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Ireland.

Brundisini, orum, pi. in., the in-
habitants of the city of Brundisiwn,
in Calabria.

Bruttii, orum, pi. m., a people in the
southwestern part of Italy.

Brutus, i, m., a family name at Rome.

1. J). Iiinius Briitus. He con-
quered the Callaeci and Lusitani,
and won the name of Callaecus in
consequence. Consul 138 B.C.

2. L. Iiinius Brutus, nephew of
Tarquinius Superbus, consul with
Collatinus 509 B.C.

3. (M. Iunius) Brutus, one of the
murderers of Caesar.

Budalia, ae, f., a town in Lower
Pannonia, the birthplace of the em-
peror Decius.

Bulcus, I, m., C. Atilius Bulcus, con-
sul 237 B.C. [now Bordeaux.

Burdigala, ae, f ., a city in Aquitania,

Burziaone, es, f., a city in the mod-
ern Bulgaria.

Byzantium, i, n., a city on the Thra-
cian Bosporus, later Constantinople.



C, abbreviation of the praenomen
Gaius.

C. = centum, 100.

Cablra, 5rum, pi. n., acity in Pontus,
on the border of Armenia.

Cabyle, es, f., a town in Thrace.

cadaver, eris [cad6], n., a corpse.

cado, ere, cecidi, casurus, to fall,
be killed, die ; happen.

ad — accido, ere, cidi, — , to hap-
pen, befall, come to pass.

con — concido, ere, cidi, — , to
fall, be sht/ii, perish.

in — incido, ere, cidi, — , to fall,
fall in with, meet; happen.



Caecilius, i, m., the name of a Roman
gens.
Q. Caecilius, consul 206 B.C.
See Metellus.

Caecus, i, in., Appius Claudius (Cae-
cus), consul 307 B.C.

caedes, is [caedo], f., killing, slaugh-
ter, massacre.

caedo, ere, cecidi, caesus, to cut,
cut to pieces; kill, conquer, rout;
virgis caedere, flog.

ex — excido, ere, cidi, cisus,
to cut out, cut down, cut off; demol-
ish, lay ivaste.

ob — occido, ere, cidi, cisus, to
cut down, kill, slay.

Caelius, a, um, adj., Caelian;
Caelius Mons, the Caelian Hill,
one of the seven hills of Rome.

caelum, i, n., heaven, sky.

Caeninenses, ium, pi. m., the in-
habitants of Caenina, a town of the
Sabines.

Caenophrurium, i, n., a town in
Thrace.

CaepiS, onis, m., the name of a
Roman family.

1. Cn. Servilius Caepio, consul
253 B.C.

2. Q. (On.) Servilius Caepio, con-
sul 140 B.C.

3. Q. (Serviliits) Caepio, consul
106 b.c.

Caesar, aris, m., a family name in
the Julian gens.

1. C. lulius Caesar, the famous
dictator. See Notes, p. 144.

2. Sex. lulius Caesar, uncle ofthe
dictator. Consul 91 b.c.

3. C. Octdvianus, see Augustus,
Octavianus.

Caesarea, ae, f., the name given to
several cities founded in honor of
the Caesars.
1. Caesarea in Cappadocia,



VOCABULARY



175



2. Caesarea in Mauretania.

3. Caesarea in Palestine,
caesus, a, urn, see caedo.
Calabria, ae, 1., a division of south-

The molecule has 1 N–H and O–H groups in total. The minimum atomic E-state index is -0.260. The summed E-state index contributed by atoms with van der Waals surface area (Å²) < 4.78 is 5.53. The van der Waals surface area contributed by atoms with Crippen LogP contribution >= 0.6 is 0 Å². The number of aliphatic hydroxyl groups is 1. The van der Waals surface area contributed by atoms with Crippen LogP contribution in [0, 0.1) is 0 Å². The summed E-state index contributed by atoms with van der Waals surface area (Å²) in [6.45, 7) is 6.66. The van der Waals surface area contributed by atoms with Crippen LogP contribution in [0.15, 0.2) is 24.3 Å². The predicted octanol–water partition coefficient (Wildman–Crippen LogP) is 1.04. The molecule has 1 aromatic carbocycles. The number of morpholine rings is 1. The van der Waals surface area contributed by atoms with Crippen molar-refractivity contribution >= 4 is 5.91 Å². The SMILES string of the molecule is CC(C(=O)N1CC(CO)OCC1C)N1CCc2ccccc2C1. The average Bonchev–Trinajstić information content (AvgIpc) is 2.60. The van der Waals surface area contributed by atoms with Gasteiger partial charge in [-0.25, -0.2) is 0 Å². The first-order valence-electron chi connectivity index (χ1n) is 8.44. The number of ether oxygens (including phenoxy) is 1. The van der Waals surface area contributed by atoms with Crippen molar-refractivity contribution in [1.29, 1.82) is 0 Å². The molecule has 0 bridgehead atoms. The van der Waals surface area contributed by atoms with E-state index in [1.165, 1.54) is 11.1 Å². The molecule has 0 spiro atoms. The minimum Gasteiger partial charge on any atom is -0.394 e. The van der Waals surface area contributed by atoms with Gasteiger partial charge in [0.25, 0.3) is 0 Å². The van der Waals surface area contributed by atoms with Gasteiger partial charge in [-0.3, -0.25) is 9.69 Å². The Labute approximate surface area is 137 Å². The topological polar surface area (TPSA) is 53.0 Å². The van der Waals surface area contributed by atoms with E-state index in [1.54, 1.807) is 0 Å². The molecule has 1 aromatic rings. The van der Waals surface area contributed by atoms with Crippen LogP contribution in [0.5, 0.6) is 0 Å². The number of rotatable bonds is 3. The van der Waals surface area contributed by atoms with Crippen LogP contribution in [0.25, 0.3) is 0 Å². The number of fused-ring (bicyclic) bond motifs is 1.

ern Italy.

calamitas, atis, f., a calamity, de-
feat.

calceamentum, i, u., a shoe.

calidus, a, um, adj., comp. calidior ;
warm, hot.

Caligula, ae, m., C. Caesar, sur-
named Caligula, Roman emperor
37-41 a.d.

Callaeci, orum, pi. m., the inhabit-
ants of the northern part of Spain.

Callatis, is, f ., a town in Moesia, on
the Black Sea.

callide [callidus, shrewd], adv.,
keenly, shrewdly.

Callinlcum, i, m., a city in Mesopo-
tamia, on the Euphrates.

Calpurnius, I, m., see Bestia.

Calvlnus, I, m., Sex. Domitius Cal-
vlnus, consul 127 B.C.

calx, cis, f., limestone, lime; the goal
of the race-course.

Camillus, I, m., 1. (A/.) Furius Ca-
millus, a famous Roman hero.

2. L. Furius (Camillus), consul
349 B.C.

Campania, ae, f., a district of Italy
on the western side, south of Latium.

campus, I, a plain ; Campus Mar-
tius, the level space north of the
Capitoline Hill at Rome ; it was out-
side of the walls in the earliest times,
and served as a place for exercise.

Canina, ae, m., C. Claudius Canina,
consul 273 B.C.

Cannae, arum, pi. f., a small town in
Apulia, where one of the most im-
portant battles of the Second Punic
War was fought, 216 B.C.

Cantabria, ae, f., a division in the
northern part of Spain.



canto, are, avi, atus [freq. of cano,
to sing], to produce melodious
sounds, sing.
capio, ere, cepi, captus, to take,
get, seize, capture, arrive at; con-
silium capere, to form a plan.

ad — accipio, ere, cepi, ceptus,
to accept, receive; listen to, learn.

de — decipio, ere, cepi, cep-
tus, to take in, catch, deceive, cheat.
ex — excipio, ere, cepi, cep-
tus, to take out, except, take up ;
intercept, capture ; receive.

prae — praecipio, ere, cepi,
ceptus, to take beforehand, fore-
see ; bid, order, direct, instruct.

re — recipio, ere, cepi, ceptus,
to take back, receive; admit; se
recipere, to retreat.

sub — suscipio, ere, cepi, cep-
tus, to take up ; admit, support ;
undertake, incur, undergo.
Capitolium, I, n., the chief temple of
Jupiter in Rome ; the hill on which
this stood, the Mans Capitolinus, the
citadel as well as the chief sanctuary
of Rome.
Cappadocia, ae, f., a province in

Asia Minor.
Cappadox, ocis, in., a Cappadocian.